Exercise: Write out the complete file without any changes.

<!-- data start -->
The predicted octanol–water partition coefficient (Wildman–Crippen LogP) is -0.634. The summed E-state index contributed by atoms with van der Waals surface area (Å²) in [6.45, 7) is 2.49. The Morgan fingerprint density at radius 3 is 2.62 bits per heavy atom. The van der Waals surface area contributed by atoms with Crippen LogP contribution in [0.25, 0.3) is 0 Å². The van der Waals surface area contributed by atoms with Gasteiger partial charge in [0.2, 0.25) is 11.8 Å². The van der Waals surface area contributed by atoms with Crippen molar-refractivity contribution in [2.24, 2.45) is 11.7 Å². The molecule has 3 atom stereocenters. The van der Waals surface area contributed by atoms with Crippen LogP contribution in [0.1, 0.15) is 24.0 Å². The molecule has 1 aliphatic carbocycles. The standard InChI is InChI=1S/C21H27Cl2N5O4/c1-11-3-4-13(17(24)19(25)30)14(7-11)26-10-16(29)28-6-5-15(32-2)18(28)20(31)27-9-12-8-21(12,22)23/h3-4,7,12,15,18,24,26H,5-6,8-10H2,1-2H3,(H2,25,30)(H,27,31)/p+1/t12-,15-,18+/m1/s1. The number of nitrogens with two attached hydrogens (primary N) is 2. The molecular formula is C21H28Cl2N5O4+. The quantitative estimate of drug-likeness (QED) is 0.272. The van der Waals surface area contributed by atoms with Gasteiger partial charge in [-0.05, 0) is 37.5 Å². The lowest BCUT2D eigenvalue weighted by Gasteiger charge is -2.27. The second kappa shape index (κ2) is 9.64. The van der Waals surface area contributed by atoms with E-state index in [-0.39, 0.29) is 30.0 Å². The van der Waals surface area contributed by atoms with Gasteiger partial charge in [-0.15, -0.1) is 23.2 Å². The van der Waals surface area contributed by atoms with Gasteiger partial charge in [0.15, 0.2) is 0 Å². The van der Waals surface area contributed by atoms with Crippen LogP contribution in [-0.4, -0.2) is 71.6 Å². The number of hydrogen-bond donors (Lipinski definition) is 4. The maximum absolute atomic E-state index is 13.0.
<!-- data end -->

The predicted octanol–water partition coefficient (Wildman–Crippen LogP) is -0.634. The summed E-state index contributed by atoms with van der Waals surface area (Å²) in [6.45, 7) is 2.49. The Morgan fingerprint density at radius 3 is 2.62 bits per heavy atom. The van der Waals surface area contributed by atoms with Crippen LogP contribution in [0.25, 0.3) is 0 Å². The van der Waals surface area contributed by atoms with Gasteiger partial charge in [0.2, 0.25) is 11.8 Å². The van der Waals surface area contributed by atoms with Crippen molar-refractivity contribution in [2.24, 2.45) is 11.7 Å². The molecule has 3 atom stereocenters. The van der Waals surface area contributed by atoms with Crippen LogP contribution in [0.1, 0.15) is 24.0 Å². The molecule has 1 aliphatic carbocycles. The standard InChI is InChI=1S/C21H27Cl2N5O4/c1-11-3-4-13(17(24)19(25)30)14(7-11)26-10-16(29)28-6-5-15(32-2)18(28)20(31)27-9-12-8-21(12,22)23/h3-4,7,12,15,18,24,26H,5-6,8-10H2,1-2H3,(H2,25,30)(H,27,31)/p+1/t12-,15-,18+/m1/s1. The number of nitrogens with two attached hydrogens (primary N) is 2. The molecular formula is C21H28Cl2N5O4+. The quantitative estimate of drug-likeness (QED) is 0.272. The van der Waals surface area contributed by atoms with Gasteiger partial charge in [-0.05, 0) is 37.5 Å². The lowest BCUT2D eigenvalue weighted by Gasteiger charge is -2.27. The second kappa shape index (κ2) is 9.64. The van der Waals surface area contributed by atoms with E-state index in [-0.39, 0.29) is 30.0 Å². The van der Waals surface area contributed by atoms with Gasteiger partial charge in [-0.15, -0.1) is 23.2 Å². The van der Waals surface area contributed by atoms with Gasteiger partial charge in [0.15, 0.2) is 0 Å². The van der Waals surface area contributed by atoms with Crippen LogP contribution in [-0.4, -0.2) is 71.6 Å². The number of hydrogen-bond donors (Lipinski definition) is 4. The maximum absolute atomic E-state index is 13.0.